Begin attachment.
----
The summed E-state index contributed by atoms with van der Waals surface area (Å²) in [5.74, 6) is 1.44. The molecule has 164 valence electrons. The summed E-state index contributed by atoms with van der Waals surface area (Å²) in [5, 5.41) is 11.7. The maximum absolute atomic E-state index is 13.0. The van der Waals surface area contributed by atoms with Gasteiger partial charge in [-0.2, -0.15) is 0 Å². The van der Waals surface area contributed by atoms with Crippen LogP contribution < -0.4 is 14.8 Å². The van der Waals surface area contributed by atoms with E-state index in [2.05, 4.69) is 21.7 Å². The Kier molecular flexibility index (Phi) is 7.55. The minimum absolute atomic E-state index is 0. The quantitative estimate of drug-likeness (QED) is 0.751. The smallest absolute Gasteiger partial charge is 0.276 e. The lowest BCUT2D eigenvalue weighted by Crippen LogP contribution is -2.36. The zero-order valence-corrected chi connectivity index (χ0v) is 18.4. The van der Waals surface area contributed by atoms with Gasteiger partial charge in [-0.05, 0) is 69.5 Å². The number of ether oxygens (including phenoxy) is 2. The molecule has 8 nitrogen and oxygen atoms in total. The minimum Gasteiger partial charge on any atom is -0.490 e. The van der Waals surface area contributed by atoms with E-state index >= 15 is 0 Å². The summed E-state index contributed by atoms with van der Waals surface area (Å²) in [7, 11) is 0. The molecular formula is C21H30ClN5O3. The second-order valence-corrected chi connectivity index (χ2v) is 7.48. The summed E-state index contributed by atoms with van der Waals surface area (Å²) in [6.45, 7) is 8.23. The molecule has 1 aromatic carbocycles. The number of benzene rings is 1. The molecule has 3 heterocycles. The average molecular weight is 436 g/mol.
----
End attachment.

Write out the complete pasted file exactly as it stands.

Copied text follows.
The summed E-state index contributed by atoms with van der Waals surface area (Å²) in [5.74, 6) is 1.44. The molecule has 164 valence electrons. The summed E-state index contributed by atoms with van der Waals surface area (Å²) in [5, 5.41) is 11.7. The maximum absolute atomic E-state index is 13.0. The van der Waals surface area contributed by atoms with Gasteiger partial charge in [-0.2, -0.15) is 0 Å². The van der Waals surface area contributed by atoms with Crippen LogP contribution < -0.4 is 14.8 Å². The van der Waals surface area contributed by atoms with E-state index in [2.05, 4.69) is 21.7 Å². The Kier molecular flexibility index (Phi) is 7.55. The minimum absolute atomic E-state index is 0. The quantitative estimate of drug-likeness (QED) is 0.751. The smallest absolute Gasteiger partial charge is 0.276 e. The lowest BCUT2D eigenvalue weighted by Crippen LogP contribution is -2.36. The zero-order valence-corrected chi connectivity index (χ0v) is 18.4. The van der Waals surface area contributed by atoms with Gasteiger partial charge in [-0.05, 0) is 69.5 Å². The number of ether oxygens (including phenoxy) is 2. The molecule has 8 nitrogen and oxygen atoms in total. The minimum Gasteiger partial charge on any atom is -0.490 e. The van der Waals surface area contributed by atoms with E-state index >= 15 is 0 Å². The summed E-state index contributed by atoms with van der Waals surface area (Å²) in [7, 11) is 0. The molecular formula is C21H30ClN5O3. The second-order valence-corrected chi connectivity index (χ2v) is 7.48. The summed E-state index contributed by atoms with van der Waals surface area (Å²) in [6.45, 7) is 8.23. The molecule has 1 aromatic carbocycles. The number of benzene rings is 1. The molecule has 3 heterocycles. The average molecular weight is 436 g/mol.